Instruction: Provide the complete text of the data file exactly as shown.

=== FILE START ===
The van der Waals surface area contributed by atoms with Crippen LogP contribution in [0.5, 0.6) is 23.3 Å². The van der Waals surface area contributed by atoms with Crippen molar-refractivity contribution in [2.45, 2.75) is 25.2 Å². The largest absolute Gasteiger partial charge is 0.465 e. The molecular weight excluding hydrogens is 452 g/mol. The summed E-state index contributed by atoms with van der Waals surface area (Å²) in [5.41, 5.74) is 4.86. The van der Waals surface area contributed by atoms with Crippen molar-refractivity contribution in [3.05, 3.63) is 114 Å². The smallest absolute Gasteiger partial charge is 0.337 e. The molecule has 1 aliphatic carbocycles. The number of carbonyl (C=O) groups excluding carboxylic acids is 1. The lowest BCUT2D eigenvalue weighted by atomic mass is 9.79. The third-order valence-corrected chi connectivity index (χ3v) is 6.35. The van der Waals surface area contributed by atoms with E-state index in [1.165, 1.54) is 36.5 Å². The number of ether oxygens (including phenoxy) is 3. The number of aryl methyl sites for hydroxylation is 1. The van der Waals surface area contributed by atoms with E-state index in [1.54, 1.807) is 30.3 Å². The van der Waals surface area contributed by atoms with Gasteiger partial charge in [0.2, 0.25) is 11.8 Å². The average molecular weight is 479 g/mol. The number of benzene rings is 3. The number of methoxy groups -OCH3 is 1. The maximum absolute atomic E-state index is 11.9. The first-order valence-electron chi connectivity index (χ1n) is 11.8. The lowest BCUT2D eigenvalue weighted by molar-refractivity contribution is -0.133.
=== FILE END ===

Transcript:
The van der Waals surface area contributed by atoms with Crippen LogP contribution in [0.5, 0.6) is 23.3 Å². The van der Waals surface area contributed by atoms with Crippen molar-refractivity contribution in [2.45, 2.75) is 25.2 Å². The largest absolute Gasteiger partial charge is 0.465 e. The molecular weight excluding hydrogens is 452 g/mol. The summed E-state index contributed by atoms with van der Waals surface area (Å²) in [5.41, 5.74) is 4.86. The van der Waals surface area contributed by atoms with Crippen molar-refractivity contribution in [3.05, 3.63) is 114 Å². The smallest absolute Gasteiger partial charge is 0.337 e. The molecule has 1 aliphatic carbocycles. The number of carbonyl (C=O) groups excluding carboxylic acids is 1. The lowest BCUT2D eigenvalue weighted by atomic mass is 9.79. The third-order valence-corrected chi connectivity index (χ3v) is 6.35. The van der Waals surface area contributed by atoms with E-state index in [1.165, 1.54) is 36.5 Å². The number of ether oxygens (including phenoxy) is 3. The number of aryl methyl sites for hydroxylation is 1. The van der Waals surface area contributed by atoms with E-state index in [1.54, 1.807) is 30.3 Å². The van der Waals surface area contributed by atoms with Gasteiger partial charge in [0.2, 0.25) is 11.8 Å². The average molecular weight is 479 g/mol. The number of benzene rings is 3. The number of methoxy groups -OCH3 is 1. The maximum absolute atomic E-state index is 11.9. The first-order valence-electron chi connectivity index (χ1n) is 11.8. The lowest BCUT2D eigenvalue weighted by molar-refractivity contribution is -0.133.